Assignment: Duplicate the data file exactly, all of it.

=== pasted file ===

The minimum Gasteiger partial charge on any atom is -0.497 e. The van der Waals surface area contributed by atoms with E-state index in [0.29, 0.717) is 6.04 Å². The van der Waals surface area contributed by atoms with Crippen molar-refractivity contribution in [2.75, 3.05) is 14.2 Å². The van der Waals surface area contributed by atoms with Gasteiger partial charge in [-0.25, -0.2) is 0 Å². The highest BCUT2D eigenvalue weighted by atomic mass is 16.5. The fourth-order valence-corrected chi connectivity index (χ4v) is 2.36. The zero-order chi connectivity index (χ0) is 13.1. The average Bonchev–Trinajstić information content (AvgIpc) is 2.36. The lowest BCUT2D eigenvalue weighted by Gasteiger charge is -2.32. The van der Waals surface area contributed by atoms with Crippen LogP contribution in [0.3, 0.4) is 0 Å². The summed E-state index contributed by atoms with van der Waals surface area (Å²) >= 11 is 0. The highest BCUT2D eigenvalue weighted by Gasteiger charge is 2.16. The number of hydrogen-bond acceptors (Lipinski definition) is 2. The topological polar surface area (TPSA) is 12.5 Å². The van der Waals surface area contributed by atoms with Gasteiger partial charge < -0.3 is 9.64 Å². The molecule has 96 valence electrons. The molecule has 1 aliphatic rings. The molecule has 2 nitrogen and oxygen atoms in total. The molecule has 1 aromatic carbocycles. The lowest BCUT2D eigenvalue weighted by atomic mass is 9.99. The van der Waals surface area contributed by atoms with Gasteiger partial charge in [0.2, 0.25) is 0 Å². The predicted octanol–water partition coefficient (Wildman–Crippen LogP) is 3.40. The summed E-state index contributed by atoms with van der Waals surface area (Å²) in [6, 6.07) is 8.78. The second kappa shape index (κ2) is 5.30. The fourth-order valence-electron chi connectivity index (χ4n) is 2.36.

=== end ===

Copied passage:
The minimum Gasteiger partial charge on any atom is -0.497 e. The van der Waals surface area contributed by atoms with E-state index in [0.29, 0.717) is 6.04 Å². The van der Waals surface area contributed by atoms with Crippen molar-refractivity contribution in [2.75, 3.05) is 14.2 Å². The van der Waals surface area contributed by atoms with Gasteiger partial charge in [-0.25, -0.2) is 0 Å². The highest BCUT2D eigenvalue weighted by atomic mass is 16.5. The fourth-order valence-corrected chi connectivity index (χ4v) is 2.36. The zero-order chi connectivity index (χ0) is 13.1. The average Bonchev–Trinajstić information content (AvgIpc) is 2.36. The lowest BCUT2D eigenvalue weighted by Gasteiger charge is -2.32. The van der Waals surface area contributed by atoms with Crippen LogP contribution in [0.3, 0.4) is 0 Å². The summed E-state index contributed by atoms with van der Waals surface area (Å²) >= 11 is 0. The highest BCUT2D eigenvalue weighted by Gasteiger charge is 2.16. The number of hydrogen-bond acceptors (Lipinski definition) is 2. The topological polar surface area (TPSA) is 12.5 Å². The van der Waals surface area contributed by atoms with Gasteiger partial charge < -0.3 is 9.64 Å². The molecule has 96 valence electrons. The molecule has 1 aliphatic rings. The molecule has 2 nitrogen and oxygen atoms in total. The molecule has 1 aromatic carbocycles. The lowest BCUT2D eigenvalue weighted by atomic mass is 9.99. The van der Waals surface area contributed by atoms with Gasteiger partial charge in [0.2, 0.25) is 0 Å². The predicted octanol–water partition coefficient (Wildman–Crippen LogP) is 3.40. The summed E-state index contributed by atoms with van der Waals surface area (Å²) in [6, 6.07) is 8.78. The second kappa shape index (κ2) is 5.30. The fourth-order valence-electron chi connectivity index (χ4n) is 2.36.